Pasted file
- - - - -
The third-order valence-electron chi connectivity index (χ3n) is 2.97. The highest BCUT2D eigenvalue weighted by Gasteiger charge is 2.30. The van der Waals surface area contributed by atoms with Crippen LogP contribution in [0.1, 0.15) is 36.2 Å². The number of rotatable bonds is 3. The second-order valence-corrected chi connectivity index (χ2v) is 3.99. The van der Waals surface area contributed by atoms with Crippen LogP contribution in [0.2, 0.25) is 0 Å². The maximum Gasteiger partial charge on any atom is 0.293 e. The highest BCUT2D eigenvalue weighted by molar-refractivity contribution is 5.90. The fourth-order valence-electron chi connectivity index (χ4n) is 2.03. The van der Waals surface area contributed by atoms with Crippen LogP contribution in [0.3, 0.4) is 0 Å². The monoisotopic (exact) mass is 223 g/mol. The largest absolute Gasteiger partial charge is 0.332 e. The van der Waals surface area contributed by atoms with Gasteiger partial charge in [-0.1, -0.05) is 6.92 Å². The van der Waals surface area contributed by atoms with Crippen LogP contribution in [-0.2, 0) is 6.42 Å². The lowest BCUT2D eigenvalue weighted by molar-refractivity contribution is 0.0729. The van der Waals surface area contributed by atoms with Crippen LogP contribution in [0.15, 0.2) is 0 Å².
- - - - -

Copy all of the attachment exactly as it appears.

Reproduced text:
The third-order valence-electron chi connectivity index (χ3n) is 2.97. The highest BCUT2D eigenvalue weighted by Gasteiger charge is 2.30. The van der Waals surface area contributed by atoms with Crippen LogP contribution in [0.1, 0.15) is 36.2 Å². The number of rotatable bonds is 3. The second-order valence-corrected chi connectivity index (χ2v) is 3.99. The van der Waals surface area contributed by atoms with Crippen LogP contribution in [0.2, 0.25) is 0 Å². The maximum Gasteiger partial charge on any atom is 0.293 e. The highest BCUT2D eigenvalue weighted by molar-refractivity contribution is 5.90. The fourth-order valence-electron chi connectivity index (χ4n) is 2.03. The van der Waals surface area contributed by atoms with Crippen LogP contribution in [0.3, 0.4) is 0 Å². The monoisotopic (exact) mass is 223 g/mol. The largest absolute Gasteiger partial charge is 0.332 e. The van der Waals surface area contributed by atoms with Gasteiger partial charge in [-0.1, -0.05) is 6.92 Å². The van der Waals surface area contributed by atoms with Crippen LogP contribution in [-0.2, 0) is 6.42 Å². The lowest BCUT2D eigenvalue weighted by molar-refractivity contribution is 0.0729. The van der Waals surface area contributed by atoms with Crippen LogP contribution in [0.15, 0.2) is 0 Å².